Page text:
One year later, Tunisians are facing a disastrous economic situation (the unemployment rate is at 15.5 percent, with an annual inflation rate of 8.1 percent), aggravated by an imminent food crisis (in Tunisia the cereals sector depends on imports, and its main wheat supplier is Ukraine at 41 percent). The recovery will largely depend on the capacity of Saied to secure a new International Monetary Fund rescue package.
In this situation, it is no longer enough to blame Ennahda party as the main culprit of the country’s failures or to blame the corruption of the Tunisian political system through patriotic and populist rhetoric. The current situation risks widening the rift between pro- and anti-Saied factions and could even trigger violence.
The president had called on Tunisians to vote yes “to correct the course of the revolution.” This is something that was already claimed by other neighborhood countries’ governments after the 2011 revolts. And it seems to envisage a step back to the past more than a step forward.
Alessia Melcangi, nonresident fellow at the Middle East Programs.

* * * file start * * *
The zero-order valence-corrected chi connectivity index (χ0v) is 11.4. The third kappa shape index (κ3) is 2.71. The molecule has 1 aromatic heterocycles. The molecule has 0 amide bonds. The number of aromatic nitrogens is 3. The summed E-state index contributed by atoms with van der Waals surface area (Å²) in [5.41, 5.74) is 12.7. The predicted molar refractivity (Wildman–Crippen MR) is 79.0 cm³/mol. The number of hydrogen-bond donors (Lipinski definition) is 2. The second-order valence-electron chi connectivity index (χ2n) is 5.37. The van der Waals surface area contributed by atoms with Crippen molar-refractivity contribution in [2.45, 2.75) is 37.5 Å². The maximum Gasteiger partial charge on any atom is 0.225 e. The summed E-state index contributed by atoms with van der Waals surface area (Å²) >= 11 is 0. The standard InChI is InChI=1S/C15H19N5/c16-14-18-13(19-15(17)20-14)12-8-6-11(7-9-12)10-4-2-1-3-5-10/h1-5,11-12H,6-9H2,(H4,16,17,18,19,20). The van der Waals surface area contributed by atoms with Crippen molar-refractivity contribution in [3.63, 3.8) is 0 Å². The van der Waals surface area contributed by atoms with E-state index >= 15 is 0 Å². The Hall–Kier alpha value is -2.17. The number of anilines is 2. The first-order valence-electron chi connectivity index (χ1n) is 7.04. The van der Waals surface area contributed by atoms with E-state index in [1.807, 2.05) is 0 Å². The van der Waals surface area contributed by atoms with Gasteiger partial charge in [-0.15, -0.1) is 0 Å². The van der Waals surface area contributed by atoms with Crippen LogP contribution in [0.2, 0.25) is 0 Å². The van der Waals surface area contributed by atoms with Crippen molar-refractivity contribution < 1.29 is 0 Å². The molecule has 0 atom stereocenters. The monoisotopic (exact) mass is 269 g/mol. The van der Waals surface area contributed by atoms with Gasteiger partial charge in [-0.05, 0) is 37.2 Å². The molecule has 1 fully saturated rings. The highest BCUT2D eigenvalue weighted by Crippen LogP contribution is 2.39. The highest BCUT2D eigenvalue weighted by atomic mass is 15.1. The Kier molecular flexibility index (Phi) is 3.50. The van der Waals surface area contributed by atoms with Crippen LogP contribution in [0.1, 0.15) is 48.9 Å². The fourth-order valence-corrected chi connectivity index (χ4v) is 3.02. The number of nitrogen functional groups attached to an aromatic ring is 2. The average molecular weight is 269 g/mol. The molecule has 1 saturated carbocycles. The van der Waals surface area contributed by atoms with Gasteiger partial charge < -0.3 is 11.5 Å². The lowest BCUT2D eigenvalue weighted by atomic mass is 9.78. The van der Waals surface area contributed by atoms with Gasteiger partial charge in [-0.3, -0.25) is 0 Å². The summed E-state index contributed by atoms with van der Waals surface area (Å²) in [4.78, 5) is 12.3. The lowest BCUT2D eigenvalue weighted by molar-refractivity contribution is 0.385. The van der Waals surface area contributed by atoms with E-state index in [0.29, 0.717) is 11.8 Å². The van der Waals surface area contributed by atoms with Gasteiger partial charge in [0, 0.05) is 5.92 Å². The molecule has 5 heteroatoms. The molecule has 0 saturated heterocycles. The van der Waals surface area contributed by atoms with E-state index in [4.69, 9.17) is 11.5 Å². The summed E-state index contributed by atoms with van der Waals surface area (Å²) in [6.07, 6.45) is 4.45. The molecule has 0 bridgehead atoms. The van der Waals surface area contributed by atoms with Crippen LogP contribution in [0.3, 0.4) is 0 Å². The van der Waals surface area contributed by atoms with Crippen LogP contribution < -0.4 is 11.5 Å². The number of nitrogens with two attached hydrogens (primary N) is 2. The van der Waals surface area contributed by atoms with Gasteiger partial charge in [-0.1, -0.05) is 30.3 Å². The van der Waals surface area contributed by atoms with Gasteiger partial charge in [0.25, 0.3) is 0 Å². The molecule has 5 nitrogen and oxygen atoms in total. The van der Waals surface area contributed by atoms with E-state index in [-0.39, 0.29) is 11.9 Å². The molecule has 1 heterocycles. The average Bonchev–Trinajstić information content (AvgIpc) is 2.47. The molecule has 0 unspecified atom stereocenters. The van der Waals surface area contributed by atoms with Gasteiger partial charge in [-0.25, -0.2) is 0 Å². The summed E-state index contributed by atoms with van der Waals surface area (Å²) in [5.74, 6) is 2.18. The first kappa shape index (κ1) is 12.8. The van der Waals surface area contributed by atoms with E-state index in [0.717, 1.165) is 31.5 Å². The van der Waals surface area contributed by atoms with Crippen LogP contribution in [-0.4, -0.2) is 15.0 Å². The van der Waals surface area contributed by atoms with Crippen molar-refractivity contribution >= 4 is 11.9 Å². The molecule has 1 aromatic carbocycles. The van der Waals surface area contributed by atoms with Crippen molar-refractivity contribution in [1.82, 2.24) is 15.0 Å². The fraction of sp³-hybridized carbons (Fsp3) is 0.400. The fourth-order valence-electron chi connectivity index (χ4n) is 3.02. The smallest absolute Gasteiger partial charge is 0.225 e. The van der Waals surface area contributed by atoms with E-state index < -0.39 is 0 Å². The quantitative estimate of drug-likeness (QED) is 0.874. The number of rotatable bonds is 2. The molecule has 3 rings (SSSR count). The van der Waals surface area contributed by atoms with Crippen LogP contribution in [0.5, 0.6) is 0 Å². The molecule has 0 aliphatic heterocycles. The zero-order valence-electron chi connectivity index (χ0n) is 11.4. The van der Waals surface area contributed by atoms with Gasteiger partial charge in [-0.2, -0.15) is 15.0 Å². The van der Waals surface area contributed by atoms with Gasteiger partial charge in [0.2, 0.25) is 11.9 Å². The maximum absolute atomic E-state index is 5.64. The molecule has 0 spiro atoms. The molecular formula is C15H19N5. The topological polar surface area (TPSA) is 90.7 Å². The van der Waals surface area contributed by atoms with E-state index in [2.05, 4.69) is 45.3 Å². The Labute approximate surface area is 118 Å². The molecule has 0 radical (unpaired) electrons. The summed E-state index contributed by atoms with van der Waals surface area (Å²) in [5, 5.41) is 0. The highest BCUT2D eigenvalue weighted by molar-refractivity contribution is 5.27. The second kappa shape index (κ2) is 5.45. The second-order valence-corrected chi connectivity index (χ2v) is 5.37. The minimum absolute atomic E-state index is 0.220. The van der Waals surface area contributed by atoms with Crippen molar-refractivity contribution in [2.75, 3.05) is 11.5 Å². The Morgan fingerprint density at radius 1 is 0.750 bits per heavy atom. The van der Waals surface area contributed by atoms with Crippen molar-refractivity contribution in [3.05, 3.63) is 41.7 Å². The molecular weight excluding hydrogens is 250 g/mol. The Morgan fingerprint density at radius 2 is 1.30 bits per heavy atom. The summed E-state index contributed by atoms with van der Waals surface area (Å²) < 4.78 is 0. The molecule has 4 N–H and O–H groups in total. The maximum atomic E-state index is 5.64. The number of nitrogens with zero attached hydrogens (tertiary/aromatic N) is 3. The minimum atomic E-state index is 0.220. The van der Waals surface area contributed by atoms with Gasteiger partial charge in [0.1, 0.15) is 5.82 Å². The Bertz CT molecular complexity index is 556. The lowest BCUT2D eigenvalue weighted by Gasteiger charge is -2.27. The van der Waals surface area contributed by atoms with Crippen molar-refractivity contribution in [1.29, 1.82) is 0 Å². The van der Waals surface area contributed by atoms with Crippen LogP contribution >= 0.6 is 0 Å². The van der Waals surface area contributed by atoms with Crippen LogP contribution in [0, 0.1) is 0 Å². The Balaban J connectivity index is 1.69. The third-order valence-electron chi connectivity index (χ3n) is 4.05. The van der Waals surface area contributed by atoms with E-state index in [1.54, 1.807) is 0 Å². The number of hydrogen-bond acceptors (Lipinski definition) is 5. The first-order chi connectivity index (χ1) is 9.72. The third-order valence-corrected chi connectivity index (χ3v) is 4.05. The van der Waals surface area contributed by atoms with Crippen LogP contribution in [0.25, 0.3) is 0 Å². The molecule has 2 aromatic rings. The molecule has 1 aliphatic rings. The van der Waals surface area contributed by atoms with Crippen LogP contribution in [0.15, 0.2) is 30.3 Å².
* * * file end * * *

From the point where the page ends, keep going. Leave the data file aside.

Saied defies the basic tenets of democracy
Saied’s jubilation for the referendum’s outcome is further proof that he intends to backslide Tunisia into authoritarian, one-man rule. The low voter turnout (27.5 percent) should make any leader suspicious of implementing the referendum’s request, especially when voting on something as important as a constitution, which for all intents and purposes will be the country’s most important legally binding document for decades to come. Yet Saied has no intention of withdrawing his proposed constitution (which immensely expands his powers to the expense of the parliament’s). Nor does he intend to account for the fierce boycott that opposition parties and civil-society leaders have led against his proposed reforms, leading him to defy the basic tenets and principles of a democratic society.
Those who support the president’s decision and believe he will manage to bring the country out of hardship are wrong. In the one year he has been in power, Saied has done nothing for Tunisia except focus on consolidating power by imprisoning opposition leaders, sacking the parliament, and dissolving the judiciary. He has taken no concrete actions to provide food security or curb the steep inflation the country faces, which has been on the rise since September 2021.
Alissa Pavia, associate director of Atlantic Council’s North Africa program.
Thu, Jul 21, 2022
MENASource By Andrew G. Farrand
Algeria has invested in Tunisia's stability for years, providing it with cheap natural gas, governmental loans, and other bilateral support.
Thu, Jul 7, 2022
MENASource By Karim Mezran
Tunisia is experiencing one of its most difficult moments since its independence from France in 1956.
Fri, Jul 22, 2022
On July 25, Tunisians return to the polls for a historical vote: a referendum on whether to repeal the democratically-drafted constitution of 2014 and replace it with a new charter immaculately conceived by President Kais Saied.